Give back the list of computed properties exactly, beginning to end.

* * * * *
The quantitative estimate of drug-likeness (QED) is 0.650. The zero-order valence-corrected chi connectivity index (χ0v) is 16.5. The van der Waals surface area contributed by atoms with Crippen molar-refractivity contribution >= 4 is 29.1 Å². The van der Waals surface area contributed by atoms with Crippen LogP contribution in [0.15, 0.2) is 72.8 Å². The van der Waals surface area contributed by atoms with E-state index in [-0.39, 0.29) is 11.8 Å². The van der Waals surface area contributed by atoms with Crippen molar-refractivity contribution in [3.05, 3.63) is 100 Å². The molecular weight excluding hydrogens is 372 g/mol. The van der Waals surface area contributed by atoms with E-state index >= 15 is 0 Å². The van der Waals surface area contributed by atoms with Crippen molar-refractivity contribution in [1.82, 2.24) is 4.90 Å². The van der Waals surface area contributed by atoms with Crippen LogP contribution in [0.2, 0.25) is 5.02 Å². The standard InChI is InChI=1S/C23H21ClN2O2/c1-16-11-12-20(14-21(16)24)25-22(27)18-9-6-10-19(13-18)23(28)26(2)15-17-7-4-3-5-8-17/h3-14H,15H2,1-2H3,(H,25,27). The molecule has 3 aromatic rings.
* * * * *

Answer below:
The quantitative estimate of drug-likeness (QED) is 0.650. The zero-order valence-corrected chi connectivity index (χ0v) is 16.5. The van der Waals surface area contributed by atoms with Crippen molar-refractivity contribution >= 4 is 29.1 Å². The van der Waals surface area contributed by atoms with Crippen LogP contribution in [0.15, 0.2) is 72.8 Å². The van der Waals surface area contributed by atoms with E-state index in [-0.39, 0.29) is 11.8 Å². The van der Waals surface area contributed by atoms with Crippen molar-refractivity contribution in [3.05, 3.63) is 100 Å². The molecular weight excluding hydrogens is 372 g/mol. The van der Waals surface area contributed by atoms with E-state index >= 15 is 0 Å². The van der Waals surface area contributed by atoms with Crippen molar-refractivity contribution in [1.82, 2.24) is 4.90 Å². The van der Waals surface area contributed by atoms with Crippen LogP contribution in [0.2, 0.25) is 5.02 Å². The standard InChI is InChI=1S/C23H21ClN2O2/c1-16-11-12-20(14-21(16)24)25-22(27)18-9-6-10-19(13-18)23(28)26(2)15-17-7-4-3-5-8-17/h3-14H,15H2,1-2H3,(H,25,27). The molecule has 3 aromatic rings.